Every medication has a unique half-life which is the approximate amount of time it takes for the medication to reduce by 50% in the body. Each medication is different but it takes an average of 5-7 half-lives for a medication to be completely gone from the body.

How Long Do Common Antibiotics Stay in Your System?

Considering the factors discussed previously, the average amount of time a medication will stay in your system can be estimated by multiplying a medication’s half-life by 5 – 7.  

  • Penicillin:
    • Half-life = 0.5 – 0.6 hours
    • Estimated time for penicillin to leave the body = 2.5 – 4.2 hours
  • Amoxicillin:
    • Half-life = 0.7 – 1.4 hours
    • Estimated time for amoxicillin to leave the body = 3.5 – 9.8 hours
  • Metronidazole:
    • Half-life = 8 hours
    • Estimated time for metronidazole to leave the body = 40 – 56 hours
  • Ciprofloxacin:
    • Half-life = 3 – 5 hours
    • Estimated time for ciprofloxacin to leave the body = 15 – 35 hours
  • Cephalexin:
    • Half-life = 0.5 – 1.2 hours
    • Estimated time for cephalexin to leave the body = 2.5 – 8.4 hours
  • Doxycycline:
    • Half-life = 15 – 25 hours
    • Estimated time for doxycycline to leave the body = 75 – 175 hours

Common Side Effects of Antibiotics

The side effects of antibiotics can vary greatly. If you are having any side effects from an antibiotic you should notify the healthcare provider who prescribed the medication. They will give you further instructions. 

Common side effects of antibiotics include:

  • Nausea
  • Vomiting
  • Diarrhea
  • Cramps or abdominal pain
  • Fever
  • Bloody stool
  • Yeast infections

If you experience any severe reactions you should seek emergency medical care.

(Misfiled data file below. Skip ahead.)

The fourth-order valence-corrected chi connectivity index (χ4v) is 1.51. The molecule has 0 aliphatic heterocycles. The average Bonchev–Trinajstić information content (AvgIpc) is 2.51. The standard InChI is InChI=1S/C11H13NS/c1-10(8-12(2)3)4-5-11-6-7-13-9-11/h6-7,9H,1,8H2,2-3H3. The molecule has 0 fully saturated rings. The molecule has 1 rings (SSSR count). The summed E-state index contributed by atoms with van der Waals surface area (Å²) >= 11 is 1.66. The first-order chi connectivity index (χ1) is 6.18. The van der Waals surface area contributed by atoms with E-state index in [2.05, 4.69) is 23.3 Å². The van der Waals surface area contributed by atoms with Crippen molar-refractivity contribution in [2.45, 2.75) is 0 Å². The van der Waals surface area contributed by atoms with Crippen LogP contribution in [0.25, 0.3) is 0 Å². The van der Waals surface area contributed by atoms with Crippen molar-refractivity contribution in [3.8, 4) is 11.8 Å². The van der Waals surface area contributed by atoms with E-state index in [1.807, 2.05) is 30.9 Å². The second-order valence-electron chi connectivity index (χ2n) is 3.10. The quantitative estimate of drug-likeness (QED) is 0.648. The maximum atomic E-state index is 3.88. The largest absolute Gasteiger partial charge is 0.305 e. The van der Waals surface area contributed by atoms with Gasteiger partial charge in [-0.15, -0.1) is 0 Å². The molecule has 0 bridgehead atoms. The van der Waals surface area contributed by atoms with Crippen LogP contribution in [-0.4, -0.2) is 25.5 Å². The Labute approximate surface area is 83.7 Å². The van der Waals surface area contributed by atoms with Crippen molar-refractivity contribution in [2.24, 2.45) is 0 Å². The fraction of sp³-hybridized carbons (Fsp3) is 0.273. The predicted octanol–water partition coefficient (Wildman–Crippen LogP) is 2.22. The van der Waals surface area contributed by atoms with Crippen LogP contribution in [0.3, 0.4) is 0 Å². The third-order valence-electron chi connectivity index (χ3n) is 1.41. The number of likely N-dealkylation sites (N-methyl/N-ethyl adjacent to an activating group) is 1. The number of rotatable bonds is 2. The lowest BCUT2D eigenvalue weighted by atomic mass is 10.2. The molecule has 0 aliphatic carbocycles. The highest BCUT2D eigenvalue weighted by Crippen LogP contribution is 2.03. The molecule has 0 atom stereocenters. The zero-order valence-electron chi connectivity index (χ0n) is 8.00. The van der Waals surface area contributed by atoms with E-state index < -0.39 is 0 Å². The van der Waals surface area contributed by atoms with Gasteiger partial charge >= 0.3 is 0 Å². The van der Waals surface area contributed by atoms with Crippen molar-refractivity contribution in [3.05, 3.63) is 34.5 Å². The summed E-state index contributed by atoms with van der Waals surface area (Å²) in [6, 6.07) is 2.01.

When to See a Doctor?

If you are experiencing an illness that you believe could be bacterial and might require antibiotics you should see a healthcare provider. They will assess you, ask you questions, and give you recommendations. 

Remember that antibiotics are only effective against bacterial infections. If the healthcare provider does not think you are suffering from a bacterial infection, they will not prescribe antibiotics. This helps prevent antibiotic resistance. 

How Can Drhouse Help You?

Technology has now allowed patients to connect with healthcare providers quicker than ever before. Telehealth has grown tremendously in the last few years. At DrHouse you can connect with a board-certified online doctor in as little as 15 minutes. You can even schedule an in-person visit with one of their doctors. This is convenient when it comes to getting medical treatment faster. 

It will take some primary doctor’s office days to get you in for an appointment. With DrHouse you could see a doctor in less time than it takes you to cook a meal or take a shower. You won’t even have to leave your house. This will save you time and allow you to get quick treatment for your medical concerns.

Key Takeaways

Antibiotics are a type of medication that fights bacterial infections by killing the bacteria cells that have invaded a person’s body or by making it difficult for the bacterial cells to continue to grow and reproduce. 

Antibiotics are only used to treat infections and illnesses that are caused by bacteria. If an illness is caused by a virus, fungi, or parasite, antibiotics won’t be an effective treatment. There is no concrete answer to the question of ‘how long do antibiotics stay in your system. 

How long a medication stays in your body will depend on several factors such as age, medical conditions, diet, weight, gender, organ function, other medications, genetics, medication administration, and medication characteristics. 


DrHouse articles are written by MDs, NPs, nutritionists and other healthcare professionals. The contents of the DrHouse site are for informational purposes only and are not a substitute for professional medical advice, diagnosis, or treatment. If you are experiencing high fever (>103F/39.4C), shortness of breath, difficulty breathing, chest pain, heart palpitations, abnormal bruising, abnormal bleeding, extreme fatigue, dizziness, new weakness or paralysis, difficulty with speech, confusion, extreme pain in any body part, or inability to remain hydrated or keep down fluids or feel you may have any other life-threatening condition, please go to the emergency department or call 911 immediately.